“People want new stories; they want to see people of every size, gender, ethnicity, and ability fall in love.”
There is nothing inherently wrong with these stories or with enjoying them, except that they’ve historically been almost the only ones told. Why can’t cozy, heartfelt, easy-to-watch romances also be for people in cities; people who have relationships that can’t be solved in 90 minutes; people who live in vibrant communities that aren’t predominantly white, straight, cis, traditional, and Christian-coded?
They absolutely should be. In the last year or two, the holiday TV-movie industry has slowly made inroads — Hallmark’s 2021 holiday slate is somewhat more inclusive than years past; 2020 saw the network’s first queer Christmas film; and the fourth Christmas in Evergreen installment finally centered that extended universe’s Black characters, rather than keeping them as minor players — but there’s still plenty of room to grow. “How do we attract more of these different types of people? What are the things we need to do? What are the stories we need to tell to go deeper than just seeing themselves?... We are the kind of brand that everybody should want to watch,” Lucas told The Hollywood Reporter in February 2021.
“People want new stories; they want to see people of every size, gender, ethnicity, and ability fall in love,” Newcomb says. Audiences of all demographics can and do enjoy stories about all demographics; decision-makers need to have faith in their communities and in the appeal of the happily ever after, however it looks. They need only look to the romance book world to see the proof.
“Thanks to a lot of advocacy from romance readers, individual publishers are starting to really see the benefit of creating a richer slate of romance novels that showcase a wide variety of experiences,” Herman says. “Moreover, the success of a number of romances by and about underrepresented groups has meant a push for more of those types of books.” Writers of color like Jasmine Guillory, Sara Desai, Helen Hoang, Talia Hibbert, and Courtney Milan have become some of romance’s most beloved names; queer stories from Casey McQuiston, Alexis Hall, and Alyssa Cole are staples on the front shelves of bookstore everywhere. These bestsellers — many of which are intersectional, too — are proof positive of the enormous appeal that a more diverse romance slate has.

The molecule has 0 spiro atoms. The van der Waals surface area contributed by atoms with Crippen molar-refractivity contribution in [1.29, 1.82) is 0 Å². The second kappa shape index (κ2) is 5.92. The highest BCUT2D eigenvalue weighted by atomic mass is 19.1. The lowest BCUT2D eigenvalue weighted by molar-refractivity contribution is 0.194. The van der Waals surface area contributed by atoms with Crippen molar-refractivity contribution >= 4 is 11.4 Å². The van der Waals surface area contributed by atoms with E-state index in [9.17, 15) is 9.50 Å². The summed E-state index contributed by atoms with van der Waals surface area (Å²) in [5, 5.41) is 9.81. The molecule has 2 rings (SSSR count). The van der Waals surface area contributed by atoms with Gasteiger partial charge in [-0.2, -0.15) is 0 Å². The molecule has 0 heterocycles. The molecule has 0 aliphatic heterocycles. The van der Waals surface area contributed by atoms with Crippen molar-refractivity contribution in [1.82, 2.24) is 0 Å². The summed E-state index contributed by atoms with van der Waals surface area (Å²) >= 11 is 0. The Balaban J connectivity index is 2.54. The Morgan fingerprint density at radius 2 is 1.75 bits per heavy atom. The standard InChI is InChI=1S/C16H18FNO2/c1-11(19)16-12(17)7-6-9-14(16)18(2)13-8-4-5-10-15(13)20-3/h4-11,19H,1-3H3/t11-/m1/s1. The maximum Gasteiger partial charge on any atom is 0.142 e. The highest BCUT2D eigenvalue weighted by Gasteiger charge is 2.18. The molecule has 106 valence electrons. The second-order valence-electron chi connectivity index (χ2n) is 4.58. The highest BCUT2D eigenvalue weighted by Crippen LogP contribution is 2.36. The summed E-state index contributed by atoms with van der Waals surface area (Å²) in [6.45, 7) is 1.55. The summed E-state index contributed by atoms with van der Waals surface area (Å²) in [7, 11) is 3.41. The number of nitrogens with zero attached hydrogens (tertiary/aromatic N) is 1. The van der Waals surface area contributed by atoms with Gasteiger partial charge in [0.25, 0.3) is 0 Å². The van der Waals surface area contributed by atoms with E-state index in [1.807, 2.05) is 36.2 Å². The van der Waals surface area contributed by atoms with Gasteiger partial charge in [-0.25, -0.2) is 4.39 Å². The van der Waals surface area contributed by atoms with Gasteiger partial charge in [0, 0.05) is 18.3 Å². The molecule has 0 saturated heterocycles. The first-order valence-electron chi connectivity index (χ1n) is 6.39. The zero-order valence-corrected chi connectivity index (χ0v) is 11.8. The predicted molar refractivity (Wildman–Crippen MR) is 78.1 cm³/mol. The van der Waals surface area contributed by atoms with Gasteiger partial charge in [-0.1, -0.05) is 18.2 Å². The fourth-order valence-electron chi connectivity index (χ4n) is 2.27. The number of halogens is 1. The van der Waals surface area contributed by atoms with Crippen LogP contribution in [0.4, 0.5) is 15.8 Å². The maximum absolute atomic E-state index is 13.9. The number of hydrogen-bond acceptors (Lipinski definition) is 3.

These Hallmark Cinematic Universe films, taking a cue from romance novels (many of the aforementioned authors write multiple books set in the same connected worlds), could build more vibrant fictional universes and broader, interlinked stories that better reflect reality and represent our actual communities. Hallmark has long been behind the ball when it comes to representation, and this is their chance to catch up and get it right — without compromising their movies’ core appeal.
Following the romance novel formula doesn’t even mean taking Hallmark movies out of their G-to-PG territory. After all, there are plenty of steam-free romance novels. It’s about developing characters and a world that feels lived-in, rather than staged like a beautiful Christmas store display window — with a happily ever after, to boot.